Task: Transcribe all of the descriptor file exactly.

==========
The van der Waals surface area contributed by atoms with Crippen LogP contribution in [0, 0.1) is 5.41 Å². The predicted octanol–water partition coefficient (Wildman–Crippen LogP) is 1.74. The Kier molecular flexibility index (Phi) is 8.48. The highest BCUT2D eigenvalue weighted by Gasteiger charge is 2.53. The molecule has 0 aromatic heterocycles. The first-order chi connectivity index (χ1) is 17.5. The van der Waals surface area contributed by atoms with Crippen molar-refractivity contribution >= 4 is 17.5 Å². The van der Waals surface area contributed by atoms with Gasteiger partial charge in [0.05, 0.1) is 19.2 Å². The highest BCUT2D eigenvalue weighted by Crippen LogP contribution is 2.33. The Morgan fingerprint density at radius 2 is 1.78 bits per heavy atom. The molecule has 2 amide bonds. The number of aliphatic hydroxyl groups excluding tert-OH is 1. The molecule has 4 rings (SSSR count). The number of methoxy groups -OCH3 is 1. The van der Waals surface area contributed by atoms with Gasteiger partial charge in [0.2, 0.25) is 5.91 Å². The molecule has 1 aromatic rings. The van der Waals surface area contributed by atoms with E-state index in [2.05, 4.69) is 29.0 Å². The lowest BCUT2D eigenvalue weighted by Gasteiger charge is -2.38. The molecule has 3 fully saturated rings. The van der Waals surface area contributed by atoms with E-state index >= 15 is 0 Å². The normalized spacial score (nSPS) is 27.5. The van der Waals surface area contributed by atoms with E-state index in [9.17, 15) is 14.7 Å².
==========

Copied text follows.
The van der Waals surface area contributed by atoms with Crippen LogP contribution in [0, 0.1) is 5.41 Å². The predicted octanol–water partition coefficient (Wildman–Crippen LogP) is 1.74. The Kier molecular flexibility index (Phi) is 8.48. The highest BCUT2D eigenvalue weighted by Gasteiger charge is 2.53. The molecule has 0 aromatic heterocycles. The first-order chi connectivity index (χ1) is 17.5. The van der Waals surface area contributed by atoms with Crippen molar-refractivity contribution >= 4 is 17.5 Å². The van der Waals surface area contributed by atoms with Gasteiger partial charge in [0.05, 0.1) is 19.2 Å². The highest BCUT2D eigenvalue weighted by Crippen LogP contribution is 2.33. The Morgan fingerprint density at radius 2 is 1.78 bits per heavy atom. The molecule has 2 amide bonds. The number of aliphatic hydroxyl groups excluding tert-OH is 1. The molecule has 4 rings (SSSR count). The number of methoxy groups -OCH3 is 1. The van der Waals surface area contributed by atoms with Gasteiger partial charge in [0.2, 0.25) is 5.91 Å². The molecule has 1 aromatic rings. The van der Waals surface area contributed by atoms with E-state index in [2.05, 4.69) is 29.0 Å². The lowest BCUT2D eigenvalue weighted by Gasteiger charge is -2.38. The molecule has 3 fully saturated rings. The van der Waals surface area contributed by atoms with E-state index >= 15 is 0 Å². The normalized spacial score (nSPS) is 27.5. The van der Waals surface area contributed by atoms with E-state index in [9.17, 15) is 14.7 Å².